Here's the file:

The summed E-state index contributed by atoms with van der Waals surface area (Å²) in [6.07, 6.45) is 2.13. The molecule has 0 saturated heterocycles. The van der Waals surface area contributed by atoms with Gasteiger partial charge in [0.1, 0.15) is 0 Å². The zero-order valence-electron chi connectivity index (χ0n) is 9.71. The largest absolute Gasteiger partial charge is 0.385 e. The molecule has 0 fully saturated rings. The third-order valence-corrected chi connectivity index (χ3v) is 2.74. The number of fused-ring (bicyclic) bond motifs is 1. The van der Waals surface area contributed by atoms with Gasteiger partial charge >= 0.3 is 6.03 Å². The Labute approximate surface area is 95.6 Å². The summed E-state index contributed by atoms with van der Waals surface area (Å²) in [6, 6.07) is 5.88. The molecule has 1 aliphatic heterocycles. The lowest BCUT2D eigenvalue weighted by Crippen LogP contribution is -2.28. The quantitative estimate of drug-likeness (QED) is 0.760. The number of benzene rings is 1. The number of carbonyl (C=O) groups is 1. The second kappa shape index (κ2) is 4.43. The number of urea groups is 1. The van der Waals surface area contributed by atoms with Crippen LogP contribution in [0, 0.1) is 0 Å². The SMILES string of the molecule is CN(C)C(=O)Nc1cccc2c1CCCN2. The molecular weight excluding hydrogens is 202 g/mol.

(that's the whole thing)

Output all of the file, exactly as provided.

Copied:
The summed E-state index contributed by atoms with van der Waals surface area (Å²) in [6.07, 6.45) is 2.13. The molecule has 0 saturated heterocycles. The van der Waals surface area contributed by atoms with Gasteiger partial charge in [0.1, 0.15) is 0 Å². The zero-order valence-electron chi connectivity index (χ0n) is 9.71. The largest absolute Gasteiger partial charge is 0.385 e. The molecule has 0 fully saturated rings. The third-order valence-corrected chi connectivity index (χ3v) is 2.74. The number of fused-ring (bicyclic) bond motifs is 1. The van der Waals surface area contributed by atoms with Gasteiger partial charge >= 0.3 is 6.03 Å². The Labute approximate surface area is 95.6 Å². The summed E-state index contributed by atoms with van der Waals surface area (Å²) in [6, 6.07) is 5.88. The molecule has 1 aliphatic heterocycles. The lowest BCUT2D eigenvalue weighted by Crippen LogP contribution is -2.28. The quantitative estimate of drug-likeness (QED) is 0.760. The number of benzene rings is 1. The number of carbonyl (C=O) groups is 1. The second kappa shape index (κ2) is 4.43. The number of urea groups is 1. The van der Waals surface area contributed by atoms with Crippen LogP contribution in [0, 0.1) is 0 Å². The SMILES string of the molecule is CN(C)C(=O)Nc1cccc2c1CCCN2. The molecular weight excluding hydrogens is 202 g/mol.